Fly control is critically important on all livestock farms. Flies negatively impact dairy calves in two primary ways:
- Spread disease such as E. Coli and Salmonella
- Reduce animal comfort, resulting in increased stress and reduced efficiency of growth
The key with any fly management strategy is to start early in the season before fly populations become a problem. A simple but useful way to monitor the fly population on your farm is to place at least 10 3-by-5-inch index cards throughout your operation. Take corrective action if more than 10 fly spots (black dots) occur on any one card during a 24-hour period. It is important to develop an integrated pest management plan to maximize fly control on your operation.
Maintain sanitized environment
The first step is maintaining sanitation within the calf’s environment. Flies reproduce in undisturbed, damp organic matter. Minimize the amount of wet bedding, wasted hay, and manure near calves and heifers. Remove and dispose of wasted feed daily. Consider alternative bedding. Some calf growers will switch to sand bedding during the summer. Sand is inorganic and does not support the growth of flies.
Work toward building your whole program around source reduction through prevention and debris management. Scout for maggots to see where flies originate and then target debris management tactics accordingly.
Soiled bedding under confined calves and heifers is likely to be the principal source of house flies and stable flies. Organic debris left over from winter is a big hazard and should be dispersed by May 1 (and probably earlier the farther south you are).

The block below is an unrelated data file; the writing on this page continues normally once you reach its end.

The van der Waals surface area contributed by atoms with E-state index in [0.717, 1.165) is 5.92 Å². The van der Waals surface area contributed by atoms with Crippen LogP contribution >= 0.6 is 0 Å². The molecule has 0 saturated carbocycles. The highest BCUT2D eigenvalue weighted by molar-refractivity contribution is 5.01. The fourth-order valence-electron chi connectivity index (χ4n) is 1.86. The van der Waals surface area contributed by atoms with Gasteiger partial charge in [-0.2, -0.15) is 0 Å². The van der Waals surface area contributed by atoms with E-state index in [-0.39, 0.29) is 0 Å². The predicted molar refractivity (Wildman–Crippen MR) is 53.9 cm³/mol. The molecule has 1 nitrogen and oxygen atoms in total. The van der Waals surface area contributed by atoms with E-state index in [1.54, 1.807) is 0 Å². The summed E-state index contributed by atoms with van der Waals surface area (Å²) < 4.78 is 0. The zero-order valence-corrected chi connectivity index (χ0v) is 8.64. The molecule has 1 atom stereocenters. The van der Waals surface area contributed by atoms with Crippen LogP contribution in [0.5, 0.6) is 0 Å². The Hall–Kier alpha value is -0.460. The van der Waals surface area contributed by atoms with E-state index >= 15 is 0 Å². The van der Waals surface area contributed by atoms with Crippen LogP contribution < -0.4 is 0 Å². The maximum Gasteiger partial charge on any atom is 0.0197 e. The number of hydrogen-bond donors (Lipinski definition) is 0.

Spilled hay, TMR, and silage, if wet, will be fly sources too. Organic debris older than two weeks in summer will have been around long enough to produce new adult flies. So, if scrape-and-haul is an option, do it every-other week and replace with fresh bedding. Haul to spread or to active compost, not just cold stack. Flies will easily disperse a half mile, so simply stacking soiled bedding in a corner of the property will not be adequate. Eliminate weeds and tall, unwanted vegetation around facilities to reduce attractiveness to flies.
Insect growth regulators
Next, consider feeding an insect growth regulator. An insect growth regulator (IGR) is a feed additive that can be added to milk or milk replacer (either during milk replacer manufacturing or as an add-pack). It may also be added in calf starter grain. An IGR should be added to the feed several weeks before the start of fly-season so that manure in calf housing contains IGR if and when flies begin reproducing.